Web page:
2 min read

When I was a kid, my family would take an annual summer vacation to Rice Lake in Ontario, Canada. My parents were both high school teachers, and so taking a week to go to Canada was easy.

My dad and his brothers all love to fish. I was raised fishing; catching pan fish, bass, and catfish. They treated fishing like a job: wake up early, go out and fish. Come in for lunch, then go back out and fish. Come in for dinner, and then go back out and fish.

And the fishing was pretty good! We would fill our basket, cook up some of it, and take the rest home. That was par for the course.

When I went to college, my tastes changed a little for what was relaxing to me and what I considered to be a true mental and physical vacation.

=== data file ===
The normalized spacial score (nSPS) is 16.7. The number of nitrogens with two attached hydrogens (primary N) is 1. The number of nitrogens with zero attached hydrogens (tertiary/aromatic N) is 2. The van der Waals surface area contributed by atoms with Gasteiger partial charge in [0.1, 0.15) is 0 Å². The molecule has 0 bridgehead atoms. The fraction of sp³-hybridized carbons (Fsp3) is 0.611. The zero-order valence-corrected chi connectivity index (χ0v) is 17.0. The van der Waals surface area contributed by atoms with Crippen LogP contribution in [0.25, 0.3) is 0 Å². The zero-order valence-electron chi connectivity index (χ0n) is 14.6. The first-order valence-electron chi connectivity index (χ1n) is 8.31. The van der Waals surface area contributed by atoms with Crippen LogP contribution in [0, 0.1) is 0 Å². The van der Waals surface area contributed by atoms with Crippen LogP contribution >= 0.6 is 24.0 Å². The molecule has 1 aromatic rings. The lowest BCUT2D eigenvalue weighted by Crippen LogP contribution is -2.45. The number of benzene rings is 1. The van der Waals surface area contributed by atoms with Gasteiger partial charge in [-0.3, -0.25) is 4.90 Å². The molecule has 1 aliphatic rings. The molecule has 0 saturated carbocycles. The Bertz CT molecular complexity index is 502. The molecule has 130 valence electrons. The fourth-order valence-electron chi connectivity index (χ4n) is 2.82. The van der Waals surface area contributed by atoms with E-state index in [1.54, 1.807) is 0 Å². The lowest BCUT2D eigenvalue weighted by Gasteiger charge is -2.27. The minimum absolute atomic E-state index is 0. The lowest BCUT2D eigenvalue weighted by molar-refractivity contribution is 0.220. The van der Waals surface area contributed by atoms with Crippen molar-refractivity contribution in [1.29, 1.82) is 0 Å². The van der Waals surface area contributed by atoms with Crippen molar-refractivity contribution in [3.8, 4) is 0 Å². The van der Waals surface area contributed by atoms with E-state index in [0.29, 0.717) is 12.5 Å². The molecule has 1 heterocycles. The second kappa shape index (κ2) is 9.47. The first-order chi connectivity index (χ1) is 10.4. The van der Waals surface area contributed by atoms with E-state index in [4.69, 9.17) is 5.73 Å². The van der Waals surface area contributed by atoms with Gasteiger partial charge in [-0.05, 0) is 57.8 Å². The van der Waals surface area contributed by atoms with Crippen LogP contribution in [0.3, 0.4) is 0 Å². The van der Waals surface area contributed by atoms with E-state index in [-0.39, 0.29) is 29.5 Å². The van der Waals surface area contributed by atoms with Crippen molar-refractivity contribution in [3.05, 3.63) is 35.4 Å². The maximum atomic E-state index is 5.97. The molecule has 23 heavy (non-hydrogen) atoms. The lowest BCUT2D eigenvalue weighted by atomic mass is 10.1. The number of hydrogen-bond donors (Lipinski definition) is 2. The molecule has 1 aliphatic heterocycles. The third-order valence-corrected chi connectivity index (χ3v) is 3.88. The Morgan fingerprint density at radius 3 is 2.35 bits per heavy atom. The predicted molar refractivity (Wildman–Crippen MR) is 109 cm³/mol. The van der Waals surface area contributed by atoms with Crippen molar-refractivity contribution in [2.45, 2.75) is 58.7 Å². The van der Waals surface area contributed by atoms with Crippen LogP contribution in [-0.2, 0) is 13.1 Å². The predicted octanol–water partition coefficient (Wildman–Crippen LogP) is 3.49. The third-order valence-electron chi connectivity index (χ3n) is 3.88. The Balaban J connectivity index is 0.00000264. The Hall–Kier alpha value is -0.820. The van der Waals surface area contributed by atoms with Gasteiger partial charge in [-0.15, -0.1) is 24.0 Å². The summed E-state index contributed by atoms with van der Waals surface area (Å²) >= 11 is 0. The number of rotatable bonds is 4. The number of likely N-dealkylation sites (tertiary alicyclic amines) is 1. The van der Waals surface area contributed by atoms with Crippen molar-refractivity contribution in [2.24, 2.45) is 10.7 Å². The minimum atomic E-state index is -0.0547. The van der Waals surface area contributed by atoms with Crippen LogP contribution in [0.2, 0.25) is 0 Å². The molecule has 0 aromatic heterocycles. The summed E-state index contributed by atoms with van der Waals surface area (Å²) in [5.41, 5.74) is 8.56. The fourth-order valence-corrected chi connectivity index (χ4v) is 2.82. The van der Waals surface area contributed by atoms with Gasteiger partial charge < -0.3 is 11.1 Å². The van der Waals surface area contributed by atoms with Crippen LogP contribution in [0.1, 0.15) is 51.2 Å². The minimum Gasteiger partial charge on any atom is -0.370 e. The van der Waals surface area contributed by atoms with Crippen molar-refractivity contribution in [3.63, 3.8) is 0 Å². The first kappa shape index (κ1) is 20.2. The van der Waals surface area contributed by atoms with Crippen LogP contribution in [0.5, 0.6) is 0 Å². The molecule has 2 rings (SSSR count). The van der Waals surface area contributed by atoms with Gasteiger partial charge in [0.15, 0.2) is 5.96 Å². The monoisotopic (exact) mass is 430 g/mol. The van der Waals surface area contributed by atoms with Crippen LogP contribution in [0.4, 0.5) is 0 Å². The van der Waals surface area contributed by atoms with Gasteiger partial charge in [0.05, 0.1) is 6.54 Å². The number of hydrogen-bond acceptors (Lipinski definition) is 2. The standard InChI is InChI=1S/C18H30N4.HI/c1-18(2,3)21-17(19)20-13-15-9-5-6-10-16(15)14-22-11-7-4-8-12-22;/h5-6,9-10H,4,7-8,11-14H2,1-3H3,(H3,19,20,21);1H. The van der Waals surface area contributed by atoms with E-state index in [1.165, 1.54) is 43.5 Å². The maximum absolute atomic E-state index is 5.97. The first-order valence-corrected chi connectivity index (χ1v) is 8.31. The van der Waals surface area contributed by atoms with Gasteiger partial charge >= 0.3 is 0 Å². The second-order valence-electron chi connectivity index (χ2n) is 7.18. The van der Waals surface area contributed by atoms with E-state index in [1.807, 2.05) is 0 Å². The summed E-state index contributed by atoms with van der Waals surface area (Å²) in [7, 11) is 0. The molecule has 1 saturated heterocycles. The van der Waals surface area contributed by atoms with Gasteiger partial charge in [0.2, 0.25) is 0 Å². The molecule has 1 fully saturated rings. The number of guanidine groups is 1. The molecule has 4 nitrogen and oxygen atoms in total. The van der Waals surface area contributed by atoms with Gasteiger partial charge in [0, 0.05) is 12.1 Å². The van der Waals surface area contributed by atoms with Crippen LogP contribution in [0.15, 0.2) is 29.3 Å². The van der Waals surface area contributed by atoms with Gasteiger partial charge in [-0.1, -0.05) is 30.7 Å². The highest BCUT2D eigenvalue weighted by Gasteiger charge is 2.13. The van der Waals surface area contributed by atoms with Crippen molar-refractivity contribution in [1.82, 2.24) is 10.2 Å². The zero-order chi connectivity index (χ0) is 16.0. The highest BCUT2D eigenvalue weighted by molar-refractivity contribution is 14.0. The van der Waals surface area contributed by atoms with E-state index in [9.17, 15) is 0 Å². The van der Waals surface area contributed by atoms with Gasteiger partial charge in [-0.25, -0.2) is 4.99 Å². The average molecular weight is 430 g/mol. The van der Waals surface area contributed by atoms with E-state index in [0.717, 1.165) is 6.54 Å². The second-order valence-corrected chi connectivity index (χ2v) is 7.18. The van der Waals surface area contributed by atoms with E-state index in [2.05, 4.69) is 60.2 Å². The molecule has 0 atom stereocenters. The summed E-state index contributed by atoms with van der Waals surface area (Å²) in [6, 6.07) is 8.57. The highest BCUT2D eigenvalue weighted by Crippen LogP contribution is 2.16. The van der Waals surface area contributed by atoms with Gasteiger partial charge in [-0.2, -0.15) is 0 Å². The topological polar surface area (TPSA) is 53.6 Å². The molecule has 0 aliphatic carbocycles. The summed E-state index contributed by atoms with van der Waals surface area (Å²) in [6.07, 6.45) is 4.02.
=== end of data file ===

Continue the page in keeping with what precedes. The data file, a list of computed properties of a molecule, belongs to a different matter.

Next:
But I love my pops. I love spending time with him and this our thing!

For the last few years, we’ve taken a few other trips together and the fishing just hasn’t been as good. It seems that, globally, fish populations have declined.

We still treat it like a job. Wake up around 6 or 7am, pack a lunch, put the boat in the water, and stay out until near sundown.

It’s a lot of work and hassle dealing with cold weather to fish like that. And when the fish aren’t biting, it’s easy to question why I’ve chosen to spend my “vacation” this way.

In fishing and in life, it’s not enough to love the results. Because when the results don’t come (whether it’s a matter or time or a matter of luck) you’ll spend the majority of your time frustrated (and forget to appreciate your dad). When you love the process, you know you’re on the right track.